Many companies use a third-party provider to dispose or recycle media including papers and computing equipment. This does not displace the compliance requirement. Organizations should be able to point to their statement of work (or other document) that describes the standards to which the service provider sanitizes media. Additionally, organizations should retain records indicating which pieces of equipment were taken and disposed.

Conclusion

MP.L1-3.8.3 is the only Media Protection practice required in CMMC Level 1, and thankfully, the requirements are not terribly technical and should be an easy win for most organizations. The key to meeting the requirements is to ensure that an organization sanitizes every type of media and that evidence is retained to demonstrate the process is being followed.

Read the Full Article: DoD Contractor Considerations for CMMC Practice Guide MP.L1-3.8.3

PE.L1-3.10.1

Practice
PE.L1-3.10.1 – Limit physical access to organizational information systems, equipment, and the respective operating environments to authorized individuals.
Assessment Objectives
Determine if:
[a] authorized individuals allowed physical access are identified;
[b] physical access to organizational systems is limited to authorized individuals;
[c] physical access to equipment is limited to authorized individuals; and
[d] physical access to operating environments is limited to authorized individuals.
(source: CMMC ML-1 Assessment Guide)

 

Overview of PE.L1-3.10.1

Practice PE.L1-3.10.1 is primarily concerned with ensuring that Organizations Seeking Certification (OSCs) protect Federal Contract Information (FCI) and Controlled Unclassified Information (CUI) through physical means [b, c, d], and that physical access to data is restricted to authorized individuals to include employees, vendors, and visitors who should have access to it [a].

Practice Scoping: Identification of Physical Spaces and Devices

To ensure your organization complies with this practice, your organization must identify the physical assets which are in scope. Only once the physical assets are identified will an organization be able to document how those assets are protected. The practice identifies three types of assets that require physical protections.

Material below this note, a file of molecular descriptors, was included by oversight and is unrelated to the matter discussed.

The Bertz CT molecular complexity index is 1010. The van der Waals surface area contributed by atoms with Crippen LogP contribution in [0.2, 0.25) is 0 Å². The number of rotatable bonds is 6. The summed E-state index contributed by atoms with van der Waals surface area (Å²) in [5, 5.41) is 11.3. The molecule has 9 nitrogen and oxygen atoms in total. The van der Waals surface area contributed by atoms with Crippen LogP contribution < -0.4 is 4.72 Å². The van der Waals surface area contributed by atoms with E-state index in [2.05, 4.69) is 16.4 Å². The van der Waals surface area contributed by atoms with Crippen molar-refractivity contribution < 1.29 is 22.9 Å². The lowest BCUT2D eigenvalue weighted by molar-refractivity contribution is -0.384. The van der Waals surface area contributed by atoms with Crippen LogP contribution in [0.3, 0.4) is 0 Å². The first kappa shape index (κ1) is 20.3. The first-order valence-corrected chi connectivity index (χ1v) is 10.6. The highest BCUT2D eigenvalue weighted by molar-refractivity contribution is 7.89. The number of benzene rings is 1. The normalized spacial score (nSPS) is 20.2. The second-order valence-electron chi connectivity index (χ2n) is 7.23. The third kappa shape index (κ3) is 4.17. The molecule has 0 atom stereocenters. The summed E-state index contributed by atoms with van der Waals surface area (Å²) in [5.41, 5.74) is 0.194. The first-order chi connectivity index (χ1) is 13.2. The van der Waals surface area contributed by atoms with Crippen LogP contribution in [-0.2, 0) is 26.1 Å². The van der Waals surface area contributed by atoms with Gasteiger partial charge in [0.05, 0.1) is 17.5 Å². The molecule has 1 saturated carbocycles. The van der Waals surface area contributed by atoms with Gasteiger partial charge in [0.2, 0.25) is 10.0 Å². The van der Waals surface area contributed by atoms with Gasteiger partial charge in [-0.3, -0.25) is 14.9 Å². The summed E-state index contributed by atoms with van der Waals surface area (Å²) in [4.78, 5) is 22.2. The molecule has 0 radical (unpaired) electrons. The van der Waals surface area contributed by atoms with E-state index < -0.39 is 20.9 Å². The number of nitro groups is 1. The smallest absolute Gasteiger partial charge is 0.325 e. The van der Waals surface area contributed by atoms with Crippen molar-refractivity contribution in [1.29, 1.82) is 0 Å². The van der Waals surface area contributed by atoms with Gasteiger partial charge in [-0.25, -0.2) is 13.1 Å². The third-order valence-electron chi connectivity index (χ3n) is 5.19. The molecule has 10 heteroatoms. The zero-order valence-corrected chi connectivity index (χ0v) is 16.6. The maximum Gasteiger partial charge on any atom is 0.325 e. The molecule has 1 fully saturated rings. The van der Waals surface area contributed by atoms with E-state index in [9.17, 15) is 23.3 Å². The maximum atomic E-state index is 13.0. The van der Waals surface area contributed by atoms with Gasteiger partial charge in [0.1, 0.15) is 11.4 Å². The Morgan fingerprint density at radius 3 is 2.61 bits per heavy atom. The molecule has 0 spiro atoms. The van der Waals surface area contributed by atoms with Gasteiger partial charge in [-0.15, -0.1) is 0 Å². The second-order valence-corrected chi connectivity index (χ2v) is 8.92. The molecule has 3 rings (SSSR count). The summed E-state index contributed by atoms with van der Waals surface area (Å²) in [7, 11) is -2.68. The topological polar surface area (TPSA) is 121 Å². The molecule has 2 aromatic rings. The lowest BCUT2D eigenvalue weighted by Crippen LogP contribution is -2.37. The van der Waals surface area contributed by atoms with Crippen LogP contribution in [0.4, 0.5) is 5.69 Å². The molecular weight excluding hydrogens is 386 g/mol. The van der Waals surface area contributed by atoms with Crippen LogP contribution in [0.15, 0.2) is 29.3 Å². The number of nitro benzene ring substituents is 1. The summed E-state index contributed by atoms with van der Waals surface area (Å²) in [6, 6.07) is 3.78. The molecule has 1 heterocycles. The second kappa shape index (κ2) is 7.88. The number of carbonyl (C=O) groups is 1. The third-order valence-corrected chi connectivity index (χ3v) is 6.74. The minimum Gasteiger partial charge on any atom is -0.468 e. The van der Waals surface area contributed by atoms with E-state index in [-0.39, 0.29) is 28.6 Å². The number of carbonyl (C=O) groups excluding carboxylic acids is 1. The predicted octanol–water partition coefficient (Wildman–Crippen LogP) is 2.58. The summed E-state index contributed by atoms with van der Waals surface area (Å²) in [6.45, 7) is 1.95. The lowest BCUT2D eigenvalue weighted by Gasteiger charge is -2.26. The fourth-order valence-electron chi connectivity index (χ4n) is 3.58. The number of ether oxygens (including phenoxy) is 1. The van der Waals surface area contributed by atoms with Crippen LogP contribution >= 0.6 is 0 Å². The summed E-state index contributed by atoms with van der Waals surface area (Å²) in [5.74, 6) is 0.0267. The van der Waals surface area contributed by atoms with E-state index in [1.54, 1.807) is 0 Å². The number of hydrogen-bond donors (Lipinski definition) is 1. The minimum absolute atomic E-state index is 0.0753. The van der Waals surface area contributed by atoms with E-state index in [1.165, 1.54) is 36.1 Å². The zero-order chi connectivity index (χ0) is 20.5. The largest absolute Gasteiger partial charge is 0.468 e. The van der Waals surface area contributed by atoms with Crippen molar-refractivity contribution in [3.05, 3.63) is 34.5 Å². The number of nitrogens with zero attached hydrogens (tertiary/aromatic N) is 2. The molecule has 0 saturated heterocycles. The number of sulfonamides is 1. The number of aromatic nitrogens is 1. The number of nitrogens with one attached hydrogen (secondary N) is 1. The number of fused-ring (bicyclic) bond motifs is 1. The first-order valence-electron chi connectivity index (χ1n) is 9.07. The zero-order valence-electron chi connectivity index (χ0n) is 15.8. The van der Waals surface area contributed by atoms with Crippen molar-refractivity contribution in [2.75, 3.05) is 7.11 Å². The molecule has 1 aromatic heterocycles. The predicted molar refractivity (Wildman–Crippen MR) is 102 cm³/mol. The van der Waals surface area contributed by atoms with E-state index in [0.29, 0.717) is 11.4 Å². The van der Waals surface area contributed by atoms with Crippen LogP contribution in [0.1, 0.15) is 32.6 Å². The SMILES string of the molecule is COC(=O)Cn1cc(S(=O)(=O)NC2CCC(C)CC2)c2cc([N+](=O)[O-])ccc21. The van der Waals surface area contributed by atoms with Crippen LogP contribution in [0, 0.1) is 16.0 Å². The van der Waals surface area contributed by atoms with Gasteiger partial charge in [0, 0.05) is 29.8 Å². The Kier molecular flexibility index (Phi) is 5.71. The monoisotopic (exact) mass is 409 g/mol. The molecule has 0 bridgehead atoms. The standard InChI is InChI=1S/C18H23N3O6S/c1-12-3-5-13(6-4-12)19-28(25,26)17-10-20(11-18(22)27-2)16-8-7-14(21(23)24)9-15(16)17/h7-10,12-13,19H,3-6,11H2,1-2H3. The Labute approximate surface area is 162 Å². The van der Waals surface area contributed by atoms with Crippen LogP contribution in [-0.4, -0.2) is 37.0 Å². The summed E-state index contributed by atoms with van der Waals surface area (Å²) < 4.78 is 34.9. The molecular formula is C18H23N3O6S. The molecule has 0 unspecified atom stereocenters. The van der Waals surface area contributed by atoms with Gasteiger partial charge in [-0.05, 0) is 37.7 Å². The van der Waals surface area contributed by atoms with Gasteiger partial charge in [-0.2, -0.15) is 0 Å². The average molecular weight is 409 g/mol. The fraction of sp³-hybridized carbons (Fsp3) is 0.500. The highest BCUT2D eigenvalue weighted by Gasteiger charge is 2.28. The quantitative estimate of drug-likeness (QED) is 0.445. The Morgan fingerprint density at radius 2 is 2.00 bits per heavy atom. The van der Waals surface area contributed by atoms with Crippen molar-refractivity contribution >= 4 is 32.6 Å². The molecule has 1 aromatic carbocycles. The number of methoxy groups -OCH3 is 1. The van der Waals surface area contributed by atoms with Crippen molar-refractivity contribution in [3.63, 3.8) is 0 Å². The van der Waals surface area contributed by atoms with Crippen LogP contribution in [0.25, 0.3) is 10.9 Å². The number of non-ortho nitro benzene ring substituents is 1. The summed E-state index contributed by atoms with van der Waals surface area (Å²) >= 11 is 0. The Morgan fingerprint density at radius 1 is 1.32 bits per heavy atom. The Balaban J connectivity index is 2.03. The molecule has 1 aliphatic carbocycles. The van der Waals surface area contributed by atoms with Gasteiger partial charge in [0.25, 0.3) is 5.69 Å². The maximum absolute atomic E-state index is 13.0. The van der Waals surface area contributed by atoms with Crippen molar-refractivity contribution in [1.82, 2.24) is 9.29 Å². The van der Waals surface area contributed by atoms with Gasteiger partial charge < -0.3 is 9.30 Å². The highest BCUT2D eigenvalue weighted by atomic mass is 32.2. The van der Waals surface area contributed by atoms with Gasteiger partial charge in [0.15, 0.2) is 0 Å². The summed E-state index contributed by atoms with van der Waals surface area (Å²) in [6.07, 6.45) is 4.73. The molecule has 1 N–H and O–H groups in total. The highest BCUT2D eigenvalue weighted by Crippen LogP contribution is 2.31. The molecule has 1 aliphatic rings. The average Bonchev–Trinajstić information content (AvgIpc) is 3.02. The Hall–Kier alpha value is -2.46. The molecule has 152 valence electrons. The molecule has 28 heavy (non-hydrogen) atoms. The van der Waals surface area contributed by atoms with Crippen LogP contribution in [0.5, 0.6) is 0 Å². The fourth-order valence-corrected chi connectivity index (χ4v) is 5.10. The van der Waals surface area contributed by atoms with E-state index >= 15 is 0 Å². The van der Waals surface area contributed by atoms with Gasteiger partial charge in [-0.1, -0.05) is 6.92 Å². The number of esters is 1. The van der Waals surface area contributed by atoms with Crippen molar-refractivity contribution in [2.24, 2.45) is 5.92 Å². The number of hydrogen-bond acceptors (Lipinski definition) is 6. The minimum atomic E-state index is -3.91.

• Organizational systems are data repositories and programs which process data [b].
    • Examples include applications, databases, cloud platforms, and SaaS (software as a service).
  • Equipment includes physical devices that process or store data [c].
    • Examples include servers, laptops, fax machines, and other IT devices.
  • Operating environments are spaces where data are processed or stored [d].
    • Examples include server rooms, laboratories, networking closets, and production floors.

Although the CMMC standard identifies the three classes of physical assets, we do not recommend organizations ruminate too extensively trying to force an asset into a category. The categories are identified to show the types of assets that are in scope for the practice, rather than to create an administrative burden trying to classify every physical device into one of three categories.

Identify Authorized Individuals

Having determined where FCI/CUI is physically stored, your organization then needs to identify the employees, vendors, and visitors who are authorized to access in-scope organizational systems, equipment, and environments [a].

As with access to systems, the company should have policies and procedures for:

  1. Requesting, approving, and granting access to authorized individuals requiring access.
  2. Removing access to individuals that no longer require physical access, usually initiated by the end of employment or a contract.
  3. Changing individuals access, usually associated with a promotion or transfer.

Not to be confused with… The CMMC contains many practices and assessment objectives that are easily conflated, and this is no exception. Assessment Objective [a] in practice PE.L1-3.10.5 deals with identification of physical access devices, issued and unissued (like electronic badges), that would enable a user to have physical access. However, Assessment Objective [a] of this practice, PE.L1-3.10.1, requires the identification of the individuals who should have access to organizational systems, equipment, and operating environments. The key distinction: what physical access they should have (PE.L1-3.10.5) versus what they do have.